Ancestors of the O’odham–the Desert People and their relatives the Pima or River People–more than 4000 years ago, were gathering wild tepary beans (ba:wi) from the mountains in what we now call the US/Mexico borderlands. They found a way to cultivate these precious beans in summer floodwater gardens and eventually domesticated them! Tia Marta here hailing the gift ba:wi (Phaseolus acutifolius) is to the world–especially in hot, dry climates!
When a chilly storm sets in in the desert, tepary beans can warm the soul and body.
The most important ingredient in cooking teparies is TIME, t-i-m-e. Plan ahead by soaking your teparies the day before, for at least 8-10 hours. To hasten the soaking process, you could bring a pound of teparies and about 8-10 cups water to a quick boil then let them sit in the same water for several hours. Drain the soaking water and add 8-10 cups good drinking water for cooking. Bring to a boil then simmer (adding more water if needed) for up to 2-3 hours until beans test soft–just beyond al dente. At this point you can create anything with your cooked teparies. Good hearty soups can be the first satisfying treat.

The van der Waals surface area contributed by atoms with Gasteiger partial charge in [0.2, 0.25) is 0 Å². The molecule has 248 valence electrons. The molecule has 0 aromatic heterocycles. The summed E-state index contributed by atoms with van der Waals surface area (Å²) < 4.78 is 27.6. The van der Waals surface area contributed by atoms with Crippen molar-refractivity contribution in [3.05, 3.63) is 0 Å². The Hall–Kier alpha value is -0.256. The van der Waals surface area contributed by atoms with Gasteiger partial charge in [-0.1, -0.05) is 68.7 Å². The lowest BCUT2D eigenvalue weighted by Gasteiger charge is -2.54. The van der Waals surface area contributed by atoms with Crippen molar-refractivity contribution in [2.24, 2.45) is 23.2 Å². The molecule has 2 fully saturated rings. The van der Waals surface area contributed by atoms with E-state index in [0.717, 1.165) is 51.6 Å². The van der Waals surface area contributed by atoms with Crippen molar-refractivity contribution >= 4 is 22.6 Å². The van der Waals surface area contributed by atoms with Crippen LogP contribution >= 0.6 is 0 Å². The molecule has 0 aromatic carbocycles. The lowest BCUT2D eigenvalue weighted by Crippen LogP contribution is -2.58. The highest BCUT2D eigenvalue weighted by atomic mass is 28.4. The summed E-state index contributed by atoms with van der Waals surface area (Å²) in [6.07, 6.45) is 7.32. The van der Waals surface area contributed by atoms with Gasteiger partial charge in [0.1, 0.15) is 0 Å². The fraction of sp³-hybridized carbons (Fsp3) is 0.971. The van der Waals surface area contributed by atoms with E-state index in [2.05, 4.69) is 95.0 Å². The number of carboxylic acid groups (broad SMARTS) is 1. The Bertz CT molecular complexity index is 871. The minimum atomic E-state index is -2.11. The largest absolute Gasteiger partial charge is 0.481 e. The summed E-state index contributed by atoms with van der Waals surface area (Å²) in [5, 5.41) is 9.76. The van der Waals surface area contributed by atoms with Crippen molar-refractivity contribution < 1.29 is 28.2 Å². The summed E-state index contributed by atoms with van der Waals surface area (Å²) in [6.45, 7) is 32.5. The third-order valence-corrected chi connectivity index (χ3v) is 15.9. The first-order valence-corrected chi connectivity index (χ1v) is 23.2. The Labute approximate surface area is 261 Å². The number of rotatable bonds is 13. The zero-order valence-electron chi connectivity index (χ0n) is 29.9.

It’s worth being reminded–mentally jolted–that teparies’ gift of super-nutrition is off the charts: One fifth of a tepary serving is protein! Their slowly-digested complex carbs measure 22% Daily Value and their dietary fiber is a whopping 100%-173%–both acting as perfect balancers of blood-sugar and digestive support. When it comes to important minerals, consider tepary’s iron at 20-30%; calcium for bones at 20-25%; magnesium 10-40% and potassium 48% as electrolytes and body building blocks.
You can dress teparies up or down with garlic, chiles mild or picante, cumin seed, toasted onions, oregano, cilantro, cheeses, or even a ham hock–variations are endless. Check out archived recipe ideas by writing “tepary” in the search box above.
You can find our delectable red-and-white Native American Tepary Mix in person at Tucson’s amazing Mission Garden Wednesdays thru Saturdays, 8am-2pm (come masked for a special socially distanced experience). The Native American Tepary Mix is also available online at NativeSeedsSEARCH, and www.flordemayoarts.com. Individual tepary bean colors are available from Ramona Farms and NativeSeedsSEARCH.
Happy tepary tasting–to your good health!
4 thoughts on “Tepary Time!”
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What a wonderful post! Thank you. We enjoyed tepary beans on our huevos rancheros recipe. Is it true the beans can have almost no rain or moisture and still grow to size?
Now this is timely. The weather had bee cool for a while, but it also got (very) rainy last week. It is a good time for grub such as this.